The esteemed Steve West, vice chancellor of the University of the West of England, has warned students sternly against utilizing AI technology to produce essays, reminding them of their intellectual capabilities: “Students – you possess superior intellect, eschew such shortcuts.”
Mr. West has stressed that employing AI technology for such purposes would amount to “assessment fraud.”
The conversational AI chatbot ChatGPT has become popular among users, including students, teachers, creatives, and developers. As per a Washington Post report, a high school senior from the Midwest reportedly employed the chatbot for a computer science quiz and a coding assignment. Meanwhile, a Twitter user allegedly used ChatGPT for an SAT exam.
Despite the controversy and hype surrounding ChatGPT, the question remains: can it outperform university students Artificial Intelligence write essays?
Artificial intelligence chatbots vs. university students
Pieter Snepvangers, a former scholar from the prestigious University of Bristol, conducted a pioneering experiment utilizing ChatGPT to address an essay question he had already finished in the past. According to reports, Snepvangers posed ten queries to the bot and received a 3,500-word essay, which he took 10 minutes to format for the experiment.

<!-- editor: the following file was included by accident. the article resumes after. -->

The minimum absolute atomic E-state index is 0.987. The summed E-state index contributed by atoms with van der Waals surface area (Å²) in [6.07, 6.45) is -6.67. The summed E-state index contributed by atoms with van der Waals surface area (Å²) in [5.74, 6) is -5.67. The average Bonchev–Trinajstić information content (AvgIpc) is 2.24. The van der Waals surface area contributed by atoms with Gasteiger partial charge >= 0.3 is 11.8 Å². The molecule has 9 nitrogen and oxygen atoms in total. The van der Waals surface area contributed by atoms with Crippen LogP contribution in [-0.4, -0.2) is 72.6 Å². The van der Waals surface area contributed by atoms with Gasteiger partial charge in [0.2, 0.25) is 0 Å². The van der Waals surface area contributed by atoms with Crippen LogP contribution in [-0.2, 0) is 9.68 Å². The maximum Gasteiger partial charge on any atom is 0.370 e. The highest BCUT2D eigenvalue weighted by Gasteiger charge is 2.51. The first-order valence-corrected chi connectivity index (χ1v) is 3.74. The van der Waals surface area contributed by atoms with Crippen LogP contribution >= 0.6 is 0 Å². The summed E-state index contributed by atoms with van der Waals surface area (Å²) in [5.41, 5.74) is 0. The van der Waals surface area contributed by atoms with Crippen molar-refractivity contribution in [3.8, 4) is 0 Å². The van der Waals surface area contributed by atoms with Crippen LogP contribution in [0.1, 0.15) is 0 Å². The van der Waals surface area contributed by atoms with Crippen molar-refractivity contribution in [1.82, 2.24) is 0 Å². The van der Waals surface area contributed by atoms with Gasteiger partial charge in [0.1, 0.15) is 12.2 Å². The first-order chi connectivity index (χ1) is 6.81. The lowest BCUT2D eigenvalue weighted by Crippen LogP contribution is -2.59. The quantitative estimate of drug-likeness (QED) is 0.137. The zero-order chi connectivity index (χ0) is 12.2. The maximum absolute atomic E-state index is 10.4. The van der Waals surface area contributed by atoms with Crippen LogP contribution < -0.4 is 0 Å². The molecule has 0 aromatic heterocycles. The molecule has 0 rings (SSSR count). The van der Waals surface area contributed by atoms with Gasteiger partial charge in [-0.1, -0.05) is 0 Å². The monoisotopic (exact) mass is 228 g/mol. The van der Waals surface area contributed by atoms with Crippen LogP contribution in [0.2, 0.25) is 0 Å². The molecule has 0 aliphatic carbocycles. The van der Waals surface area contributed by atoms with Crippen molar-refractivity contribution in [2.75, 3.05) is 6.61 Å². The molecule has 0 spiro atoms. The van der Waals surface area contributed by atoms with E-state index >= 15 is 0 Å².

When Snepvangers composed the essay, he was awarded a 65% score. Conversely, when collected by ChatGPT, the essay’s grade was 53%, just 12 marks short of his initial grade. “I received a grade of 65%, and it took me two weeks to finish it. However, ChatGPT missed the mark by 12 points – that’s alarming,” remarked Snepvangers.
One of his previous lecturers graded Snepvangers’s essay, which he completed with artificial intelligence, at 53%.
The lecturer, who was aware that the essay was created with the assistance of a machine, reported that if Snepvangers had included in-text references, his essay would have scored either a high 2:2 or a 2:1. “The English language was compelling,” Snepvangers stated, “but it evaded answering the question.”
Comparing the student’s essay with the AI-generated one highlights a significant distinction. Machines, such as ChatGPT, produce perfect outputs with identical mistakes throughout the output.
According to academics, perfect spelling and the lack of grammatical errors are clear indications that students may be employing generative AI.
The lecturer told the BBC that four of the 33 essays submitted for one module this year appeared suspicious from an AI perspective. “Do not take any risks,” West emphasizes.